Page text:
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Sinkholes often form through the process of suffosion.
For example, groundwater may dissolve the carbonate cement holding the sandstone particles together and then carry away the lax particles, gradually forming a void.
Occasionally a sinkhole may exhibit a visible opening into a cave below.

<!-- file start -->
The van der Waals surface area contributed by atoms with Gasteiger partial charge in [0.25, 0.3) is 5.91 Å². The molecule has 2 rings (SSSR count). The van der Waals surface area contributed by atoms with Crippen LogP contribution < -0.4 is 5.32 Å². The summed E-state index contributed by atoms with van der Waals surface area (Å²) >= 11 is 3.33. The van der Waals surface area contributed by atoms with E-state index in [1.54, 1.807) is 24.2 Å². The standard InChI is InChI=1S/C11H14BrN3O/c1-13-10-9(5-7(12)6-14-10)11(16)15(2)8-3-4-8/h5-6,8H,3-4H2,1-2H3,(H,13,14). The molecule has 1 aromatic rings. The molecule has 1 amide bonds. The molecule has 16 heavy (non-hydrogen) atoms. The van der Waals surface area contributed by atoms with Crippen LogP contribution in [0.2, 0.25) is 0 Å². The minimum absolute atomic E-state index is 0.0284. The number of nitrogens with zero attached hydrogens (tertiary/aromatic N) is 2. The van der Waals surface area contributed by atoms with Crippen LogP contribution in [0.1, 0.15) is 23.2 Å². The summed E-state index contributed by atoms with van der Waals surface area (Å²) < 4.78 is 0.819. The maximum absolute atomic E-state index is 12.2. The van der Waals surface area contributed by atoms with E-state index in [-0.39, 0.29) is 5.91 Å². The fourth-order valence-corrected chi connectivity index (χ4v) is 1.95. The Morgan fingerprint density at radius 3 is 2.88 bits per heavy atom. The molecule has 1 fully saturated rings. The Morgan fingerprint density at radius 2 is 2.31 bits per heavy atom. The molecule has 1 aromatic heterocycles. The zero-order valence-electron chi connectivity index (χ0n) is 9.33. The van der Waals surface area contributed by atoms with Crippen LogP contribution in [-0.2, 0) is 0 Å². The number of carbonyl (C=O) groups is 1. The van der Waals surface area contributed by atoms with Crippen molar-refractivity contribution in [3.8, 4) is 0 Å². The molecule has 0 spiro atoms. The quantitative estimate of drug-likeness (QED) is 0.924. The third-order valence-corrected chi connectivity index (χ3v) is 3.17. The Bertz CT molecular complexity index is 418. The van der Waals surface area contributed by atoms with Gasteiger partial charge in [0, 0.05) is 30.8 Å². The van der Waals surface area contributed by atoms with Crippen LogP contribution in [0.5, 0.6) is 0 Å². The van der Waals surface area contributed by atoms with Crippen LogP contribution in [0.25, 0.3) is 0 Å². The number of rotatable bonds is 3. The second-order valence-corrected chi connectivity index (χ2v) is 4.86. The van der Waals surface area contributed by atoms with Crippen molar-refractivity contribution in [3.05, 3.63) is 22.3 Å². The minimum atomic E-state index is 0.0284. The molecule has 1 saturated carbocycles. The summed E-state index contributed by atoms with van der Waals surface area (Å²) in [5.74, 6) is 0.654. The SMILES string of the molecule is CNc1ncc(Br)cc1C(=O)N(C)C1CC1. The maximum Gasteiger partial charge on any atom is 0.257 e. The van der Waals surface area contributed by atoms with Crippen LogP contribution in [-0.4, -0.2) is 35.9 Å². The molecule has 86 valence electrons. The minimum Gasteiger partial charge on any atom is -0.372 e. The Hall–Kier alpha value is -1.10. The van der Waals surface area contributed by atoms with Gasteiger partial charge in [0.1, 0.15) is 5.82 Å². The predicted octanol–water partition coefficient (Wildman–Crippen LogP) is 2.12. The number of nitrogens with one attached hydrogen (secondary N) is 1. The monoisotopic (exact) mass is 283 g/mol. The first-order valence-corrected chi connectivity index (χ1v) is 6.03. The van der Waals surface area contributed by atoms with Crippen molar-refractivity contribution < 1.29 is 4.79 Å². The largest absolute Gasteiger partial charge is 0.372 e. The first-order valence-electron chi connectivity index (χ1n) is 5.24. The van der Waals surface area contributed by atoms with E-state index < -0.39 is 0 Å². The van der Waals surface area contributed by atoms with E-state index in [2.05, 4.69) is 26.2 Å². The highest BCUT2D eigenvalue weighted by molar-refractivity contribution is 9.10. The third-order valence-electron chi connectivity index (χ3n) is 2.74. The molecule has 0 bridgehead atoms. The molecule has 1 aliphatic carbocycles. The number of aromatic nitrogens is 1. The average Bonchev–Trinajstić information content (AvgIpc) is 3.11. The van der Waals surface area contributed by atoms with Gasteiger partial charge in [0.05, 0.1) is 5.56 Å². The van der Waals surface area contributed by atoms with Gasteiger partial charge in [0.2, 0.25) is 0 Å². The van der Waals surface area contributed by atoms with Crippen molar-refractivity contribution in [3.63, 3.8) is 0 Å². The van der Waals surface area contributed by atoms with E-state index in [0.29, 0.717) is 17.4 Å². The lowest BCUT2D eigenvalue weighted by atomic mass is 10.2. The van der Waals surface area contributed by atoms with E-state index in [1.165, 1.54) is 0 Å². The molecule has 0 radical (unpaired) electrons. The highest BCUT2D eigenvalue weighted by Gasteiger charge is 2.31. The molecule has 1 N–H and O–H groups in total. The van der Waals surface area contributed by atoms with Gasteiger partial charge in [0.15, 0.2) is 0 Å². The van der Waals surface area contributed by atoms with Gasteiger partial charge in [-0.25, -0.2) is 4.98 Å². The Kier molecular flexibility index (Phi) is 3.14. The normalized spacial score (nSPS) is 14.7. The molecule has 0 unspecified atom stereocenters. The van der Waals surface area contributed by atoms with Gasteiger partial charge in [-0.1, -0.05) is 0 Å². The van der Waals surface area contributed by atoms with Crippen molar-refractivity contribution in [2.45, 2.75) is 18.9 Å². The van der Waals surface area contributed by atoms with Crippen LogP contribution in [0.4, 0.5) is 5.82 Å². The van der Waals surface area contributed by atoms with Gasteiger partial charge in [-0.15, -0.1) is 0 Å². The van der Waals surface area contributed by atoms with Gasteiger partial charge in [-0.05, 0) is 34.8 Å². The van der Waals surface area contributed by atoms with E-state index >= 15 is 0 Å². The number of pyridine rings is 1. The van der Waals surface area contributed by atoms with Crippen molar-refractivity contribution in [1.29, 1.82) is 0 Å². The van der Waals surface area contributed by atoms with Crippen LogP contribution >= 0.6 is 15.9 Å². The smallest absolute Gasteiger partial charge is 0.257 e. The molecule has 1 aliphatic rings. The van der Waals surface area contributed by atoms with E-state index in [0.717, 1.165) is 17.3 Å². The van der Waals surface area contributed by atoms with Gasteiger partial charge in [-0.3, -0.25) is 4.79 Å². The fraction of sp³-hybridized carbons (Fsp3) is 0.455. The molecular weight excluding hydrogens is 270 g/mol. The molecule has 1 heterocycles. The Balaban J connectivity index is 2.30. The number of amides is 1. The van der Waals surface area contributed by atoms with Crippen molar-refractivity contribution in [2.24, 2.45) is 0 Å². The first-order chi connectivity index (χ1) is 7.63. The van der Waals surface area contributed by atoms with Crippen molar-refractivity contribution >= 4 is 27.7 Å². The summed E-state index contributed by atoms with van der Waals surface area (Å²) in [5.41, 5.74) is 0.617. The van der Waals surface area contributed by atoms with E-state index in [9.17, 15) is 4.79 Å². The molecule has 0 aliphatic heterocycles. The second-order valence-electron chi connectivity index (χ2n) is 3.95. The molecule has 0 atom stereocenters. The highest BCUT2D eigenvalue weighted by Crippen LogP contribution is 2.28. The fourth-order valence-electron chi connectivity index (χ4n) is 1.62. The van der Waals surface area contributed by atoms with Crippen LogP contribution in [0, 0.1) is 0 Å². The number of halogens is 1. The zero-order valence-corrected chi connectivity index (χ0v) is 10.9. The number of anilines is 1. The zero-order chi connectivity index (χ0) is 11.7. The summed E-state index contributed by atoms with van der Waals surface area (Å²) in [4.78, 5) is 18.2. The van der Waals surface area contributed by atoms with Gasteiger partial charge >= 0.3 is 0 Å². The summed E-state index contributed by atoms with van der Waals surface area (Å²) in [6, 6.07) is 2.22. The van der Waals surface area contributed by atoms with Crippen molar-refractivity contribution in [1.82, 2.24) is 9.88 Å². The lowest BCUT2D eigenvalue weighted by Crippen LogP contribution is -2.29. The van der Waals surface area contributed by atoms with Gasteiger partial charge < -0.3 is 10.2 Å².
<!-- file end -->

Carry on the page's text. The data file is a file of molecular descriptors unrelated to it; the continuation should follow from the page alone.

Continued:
In the case of exceptionally large sinkholes, such as the Minyé sinkhole in Papua New Guinea or Cedar Sink at Mammoth Cave National Park in Kentucky, an underground stream or river may be visible across its bottom flowing from one side to the other.
or gradual removal of slightly soluble bedrock (such as limestone) by percolating water, the collapse of a cave roof, or a lowering of the water table.
As the rock dissolves, spaces and caverns develop underground.